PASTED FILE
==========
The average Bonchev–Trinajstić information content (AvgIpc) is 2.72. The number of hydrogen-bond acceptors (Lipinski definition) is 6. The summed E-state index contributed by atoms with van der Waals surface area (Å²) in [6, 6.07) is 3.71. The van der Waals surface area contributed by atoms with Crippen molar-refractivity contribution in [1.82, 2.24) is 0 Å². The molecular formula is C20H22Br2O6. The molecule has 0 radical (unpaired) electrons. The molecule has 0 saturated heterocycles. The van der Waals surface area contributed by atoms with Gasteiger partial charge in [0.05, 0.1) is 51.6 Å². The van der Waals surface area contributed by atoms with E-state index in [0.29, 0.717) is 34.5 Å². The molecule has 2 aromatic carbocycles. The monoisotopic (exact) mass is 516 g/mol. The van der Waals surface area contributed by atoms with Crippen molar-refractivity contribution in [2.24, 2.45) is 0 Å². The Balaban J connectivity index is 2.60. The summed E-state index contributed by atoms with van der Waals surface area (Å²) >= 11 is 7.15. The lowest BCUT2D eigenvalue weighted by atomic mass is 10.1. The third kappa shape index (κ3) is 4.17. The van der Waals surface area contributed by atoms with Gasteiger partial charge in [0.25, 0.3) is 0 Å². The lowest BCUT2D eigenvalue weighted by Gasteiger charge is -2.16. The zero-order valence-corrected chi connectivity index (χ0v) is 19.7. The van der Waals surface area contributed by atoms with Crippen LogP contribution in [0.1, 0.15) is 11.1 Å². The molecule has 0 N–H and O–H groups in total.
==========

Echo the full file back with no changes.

The average Bonchev–Trinajstić information content (AvgIpc) is 2.72. The number of hydrogen-bond acceptors (Lipinski definition) is 6. The summed E-state index contributed by atoms with van der Waals surface area (Å²) in [6, 6.07) is 3.71. The van der Waals surface area contributed by atoms with Crippen molar-refractivity contribution in [1.82, 2.24) is 0 Å². The molecular formula is C20H22Br2O6. The molecule has 0 radical (unpaired) electrons. The molecule has 0 saturated heterocycles. The van der Waals surface area contributed by atoms with Gasteiger partial charge in [0.05, 0.1) is 51.6 Å². The van der Waals surface area contributed by atoms with E-state index in [0.29, 0.717) is 34.5 Å². The molecule has 2 aromatic carbocycles. The monoisotopic (exact) mass is 516 g/mol. The van der Waals surface area contributed by atoms with Crippen molar-refractivity contribution in [2.24, 2.45) is 0 Å². The Balaban J connectivity index is 2.60. The summed E-state index contributed by atoms with van der Waals surface area (Å²) >= 11 is 7.15. The lowest BCUT2D eigenvalue weighted by atomic mass is 10.1. The third kappa shape index (κ3) is 4.17. The van der Waals surface area contributed by atoms with Gasteiger partial charge in [0.25, 0.3) is 0 Å². The lowest BCUT2D eigenvalue weighted by Gasteiger charge is -2.16. The zero-order valence-corrected chi connectivity index (χ0v) is 19.7. The van der Waals surface area contributed by atoms with Crippen LogP contribution in [0.1, 0.15) is 11.1 Å². The molecule has 0 N–H and O–H groups in total.